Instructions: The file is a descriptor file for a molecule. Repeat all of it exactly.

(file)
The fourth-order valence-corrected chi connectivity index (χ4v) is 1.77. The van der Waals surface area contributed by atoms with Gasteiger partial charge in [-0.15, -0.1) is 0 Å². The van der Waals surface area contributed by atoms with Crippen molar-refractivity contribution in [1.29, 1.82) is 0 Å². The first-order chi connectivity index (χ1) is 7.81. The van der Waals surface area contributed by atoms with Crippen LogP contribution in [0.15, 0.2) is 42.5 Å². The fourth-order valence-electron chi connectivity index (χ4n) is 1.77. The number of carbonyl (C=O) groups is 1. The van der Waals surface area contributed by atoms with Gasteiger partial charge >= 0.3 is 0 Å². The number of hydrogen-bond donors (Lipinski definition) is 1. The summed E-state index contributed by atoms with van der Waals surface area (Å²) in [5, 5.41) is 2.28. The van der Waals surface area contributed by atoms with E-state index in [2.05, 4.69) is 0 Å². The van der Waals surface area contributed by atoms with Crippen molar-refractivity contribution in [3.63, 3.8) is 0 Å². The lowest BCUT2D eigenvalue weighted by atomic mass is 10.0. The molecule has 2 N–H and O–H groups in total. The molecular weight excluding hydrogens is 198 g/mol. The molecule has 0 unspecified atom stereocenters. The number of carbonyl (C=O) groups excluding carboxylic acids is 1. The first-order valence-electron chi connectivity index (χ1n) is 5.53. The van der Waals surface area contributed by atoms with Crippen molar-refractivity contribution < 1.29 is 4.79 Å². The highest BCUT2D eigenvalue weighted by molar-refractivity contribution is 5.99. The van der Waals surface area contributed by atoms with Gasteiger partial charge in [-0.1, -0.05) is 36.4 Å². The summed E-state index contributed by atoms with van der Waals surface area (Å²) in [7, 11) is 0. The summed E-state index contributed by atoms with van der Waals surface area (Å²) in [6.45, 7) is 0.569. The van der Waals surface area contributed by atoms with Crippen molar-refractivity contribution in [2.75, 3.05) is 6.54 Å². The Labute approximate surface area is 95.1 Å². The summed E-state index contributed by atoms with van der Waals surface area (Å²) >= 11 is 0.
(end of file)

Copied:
The fourth-order valence-corrected chi connectivity index (χ4v) is 1.77. The van der Waals surface area contributed by atoms with Gasteiger partial charge in [-0.15, -0.1) is 0 Å². The van der Waals surface area contributed by atoms with Crippen molar-refractivity contribution in [1.29, 1.82) is 0 Å². The first-order chi connectivity index (χ1) is 7.81. The van der Waals surface area contributed by atoms with Crippen LogP contribution in [0.15, 0.2) is 42.5 Å². The fourth-order valence-electron chi connectivity index (χ4n) is 1.77. The number of carbonyl (C=O) groups is 1. The van der Waals surface area contributed by atoms with Gasteiger partial charge >= 0.3 is 0 Å². The number of hydrogen-bond donors (Lipinski definition) is 1. The summed E-state index contributed by atoms with van der Waals surface area (Å²) in [5, 5.41) is 2.28. The van der Waals surface area contributed by atoms with E-state index in [2.05, 4.69) is 0 Å². The van der Waals surface area contributed by atoms with Crippen molar-refractivity contribution in [3.63, 3.8) is 0 Å². The lowest BCUT2D eigenvalue weighted by atomic mass is 10.0. The molecule has 2 N–H and O–H groups in total. The molecular weight excluding hydrogens is 198 g/mol. The molecule has 0 unspecified atom stereocenters. The number of carbonyl (C=O) groups excluding carboxylic acids is 1. The first-order valence-electron chi connectivity index (χ1n) is 5.53. The van der Waals surface area contributed by atoms with Crippen molar-refractivity contribution < 1.29 is 4.79 Å². The highest BCUT2D eigenvalue weighted by molar-refractivity contribution is 5.99. The van der Waals surface area contributed by atoms with Gasteiger partial charge in [-0.1, -0.05) is 36.4 Å². The summed E-state index contributed by atoms with van der Waals surface area (Å²) in [7, 11) is 0. The summed E-state index contributed by atoms with van der Waals surface area (Å²) in [6.45, 7) is 0.569. The van der Waals surface area contributed by atoms with Crippen molar-refractivity contribution in [2.75, 3.05) is 6.54 Å². The Labute approximate surface area is 95.1 Å². The summed E-state index contributed by atoms with van der Waals surface area (Å²) >= 11 is 0.